Welcome to Day Five of the 30-Days of Forgiveness.


Hello, Love

How do you know when you need to forgive yourself? What about other people? Or a situation? Or an authority—like a boss, perhaps? What about a bigger authority? Like how do you know you need to forgive God, for example?

I feel like I dropped a bomb with the last one! =)

You know you need to forgive when you feel a negative emotional charge well up inside you.

You may remember a time when you hurt a person you love. Or you recall a time when you were fired from a job unexpectedly. Perhaps you feel a charge when you open up a letter from your health insurance carrier and your rates are going up.

Anytime you notice shame, guilt and blame, you’ll benefit from assessing what or who you need to forgive in your life. Anger, resentment, and fear are also great indicators.

Today’s Call To Action

Think of a time in your life when you didn’t realize you were holding unforgiveness in your heart toward someone or a life circumstance. Consider what caused you to realize you needed to take some action to forgive. Comment below and share a bit of your story—the situation, how you knew when it was time to forgive, and how forgiveness shifted the outcome.

Alright, sweet one. It’s such a pleasure to host this forgiveness challenge. I’m enjoying reading your comments and feeling the connection we share through this wonderful series.

Again, post your forgiveness story and discoveries in the comment’s section below.

Much love,



Check out the entire 30 Day of Forgiveness series and
join the community by subscribing to our monthly [LOVE LETTER].

Today’s Feature Image: “Heart In Child’s Hand” by Lisa L Wiedmeier on Flickr

4 comments on “How Do You Know When You Need To Forgive?”

  1. As a software developer, I love it when my code doesn’t barf when I run it. When it does, I get to practice my analytical skills and systematically hunt down the elusive little bugs and murder them — er correct them.

    When the hunt becomes especially tedious and drags out due to the extra complexity in some parts of the code, the exhilaration of the hunt begins to morph from an interesting exercise into a more painful grind. Sometimes, when it gets especially tedious, I observe the chatter in my brain where my subconscious child attacks me personally. For some reason, the bratty kid within has virtually zero tolerance for less than perfection.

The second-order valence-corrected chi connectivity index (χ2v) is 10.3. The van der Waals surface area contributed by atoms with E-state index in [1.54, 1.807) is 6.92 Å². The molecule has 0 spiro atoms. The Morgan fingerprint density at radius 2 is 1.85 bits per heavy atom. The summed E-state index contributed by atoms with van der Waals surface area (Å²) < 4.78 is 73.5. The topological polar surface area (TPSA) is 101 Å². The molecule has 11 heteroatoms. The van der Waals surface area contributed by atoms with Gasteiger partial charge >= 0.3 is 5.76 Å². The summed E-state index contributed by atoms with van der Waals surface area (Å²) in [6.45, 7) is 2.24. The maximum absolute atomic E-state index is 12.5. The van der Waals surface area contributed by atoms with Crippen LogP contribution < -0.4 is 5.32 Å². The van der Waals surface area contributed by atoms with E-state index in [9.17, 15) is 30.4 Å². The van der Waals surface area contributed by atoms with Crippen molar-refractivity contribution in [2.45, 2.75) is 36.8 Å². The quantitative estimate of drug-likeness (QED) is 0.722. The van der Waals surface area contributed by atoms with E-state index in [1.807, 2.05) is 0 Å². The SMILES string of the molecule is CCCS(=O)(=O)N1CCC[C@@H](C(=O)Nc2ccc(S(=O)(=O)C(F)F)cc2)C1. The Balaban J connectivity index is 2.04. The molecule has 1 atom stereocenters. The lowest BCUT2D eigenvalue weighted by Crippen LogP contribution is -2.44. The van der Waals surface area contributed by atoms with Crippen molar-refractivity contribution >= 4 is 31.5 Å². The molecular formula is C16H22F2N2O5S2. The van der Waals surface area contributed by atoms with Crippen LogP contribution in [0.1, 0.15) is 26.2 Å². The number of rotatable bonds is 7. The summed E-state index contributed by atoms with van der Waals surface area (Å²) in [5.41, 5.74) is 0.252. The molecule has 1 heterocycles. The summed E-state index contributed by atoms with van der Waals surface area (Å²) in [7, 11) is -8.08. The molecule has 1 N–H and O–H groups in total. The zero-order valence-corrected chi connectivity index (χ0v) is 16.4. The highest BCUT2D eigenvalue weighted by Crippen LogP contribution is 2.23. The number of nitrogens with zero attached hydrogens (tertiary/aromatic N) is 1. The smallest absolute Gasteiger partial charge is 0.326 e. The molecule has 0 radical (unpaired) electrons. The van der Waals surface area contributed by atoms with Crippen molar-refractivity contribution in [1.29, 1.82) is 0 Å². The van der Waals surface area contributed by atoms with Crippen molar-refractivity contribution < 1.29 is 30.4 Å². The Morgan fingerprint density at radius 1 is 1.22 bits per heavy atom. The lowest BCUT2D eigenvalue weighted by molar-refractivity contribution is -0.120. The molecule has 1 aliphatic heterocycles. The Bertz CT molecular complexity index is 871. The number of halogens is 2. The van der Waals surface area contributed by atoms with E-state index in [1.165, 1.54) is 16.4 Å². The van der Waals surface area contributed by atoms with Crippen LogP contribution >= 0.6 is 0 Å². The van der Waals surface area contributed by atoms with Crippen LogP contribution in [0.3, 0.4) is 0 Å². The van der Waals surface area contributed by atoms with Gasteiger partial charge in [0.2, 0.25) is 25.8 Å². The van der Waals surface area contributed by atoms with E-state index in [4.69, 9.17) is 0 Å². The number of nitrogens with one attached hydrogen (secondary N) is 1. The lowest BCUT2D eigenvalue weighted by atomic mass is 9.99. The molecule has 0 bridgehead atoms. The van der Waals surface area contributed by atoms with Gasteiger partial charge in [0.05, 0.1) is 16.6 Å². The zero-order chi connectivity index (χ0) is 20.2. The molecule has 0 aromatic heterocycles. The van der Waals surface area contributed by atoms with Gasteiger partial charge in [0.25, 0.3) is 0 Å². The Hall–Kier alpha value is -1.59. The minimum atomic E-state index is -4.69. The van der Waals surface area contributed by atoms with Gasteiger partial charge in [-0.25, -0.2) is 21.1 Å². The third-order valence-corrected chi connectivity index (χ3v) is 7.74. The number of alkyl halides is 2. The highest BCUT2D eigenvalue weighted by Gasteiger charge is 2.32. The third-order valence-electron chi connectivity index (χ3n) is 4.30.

This is where I need to learn to take a step back, take a breath and honestly forgive myself for being an imperfect human being. Still trying to learn that lesson … Clearly, I need more meditation. 🙂

    • I commend you for noticing your “bratty kid within” and for the persistent need for perfection. These aspects of ourselves are ripe areas for forgiveness. You’re recipe for healing these wounded parts sound wonderful. Thanks for sharing, Greg. (PS. It the word “barf” correct? I’ve never head it used that way.)

  2. The story that comes up for me in today’s Call to Action occured when in the late 90’s when I was a freshman in college. My parents gave me an old 70’s station wagon with wood-grain paneling. It was a beast of car, and I was embarrassed driving it. One day while backing up, my front bumper caught the back bumper of a nearby car and ripped it clean off. I stood there mortified, and in this moment I realized how much anger I had toward my parents.

    The girl who owned the other car was so cute and bubbly. She drove a new Honda Civic, had nice clothes, and popular friends. At the time, I thought she had all of these things because her parents gave them to her, and the reason I had this car and clothes was because my parents didn’t provide something better for me. (I openly confess I feel uncomfortable writing this b/c I don’t like the judgements I had toward my parents—who are amazing, hard-working people.) I believed that our parents put us out in the world on a platform, and this other girl got a higher platform than I did. I believed I was going to have to work extra hard just to catch up with her, and I resented that my parents didn’t do more to give me a higher platform.

    I felt this way for a long time, and I think the movement away from this of line of reasoning happened slowly over time. However, it was two years ago, when I went on a sabbatical and purchased a tiny house out in West Texas, that I realized what a gift my parents gave me. That the “platform” I saw as an 18 year old was based purely on economic factors.

    I remember reading Thomas Stanley’s books where he shares that many wealthy people today came from poor/poverty backgrounds, and their early training was actually a benefit. While at the moment I’m far from having the financial numbers that Stanley recommends, I can’t help but see his underlying sentiment as true. Disadvantage early on can be fuel for growth and opportunity in disguise.

    My upbringing, in many ways, has been a bigger virtue than I previously realized. Because of the intrinsic values my parents installed in me, I am able to take risks and live my purpose today. I’m amazing how off track I was when I believed my value only came from extrinsic things (such as cars and clothes). Now I realize the great importance of measuring my worth and progress from my intrinsic qualities, and I see that the “platform” my parents gave me has benefited me more than I could originally understand on the day of the station wagon incidence!

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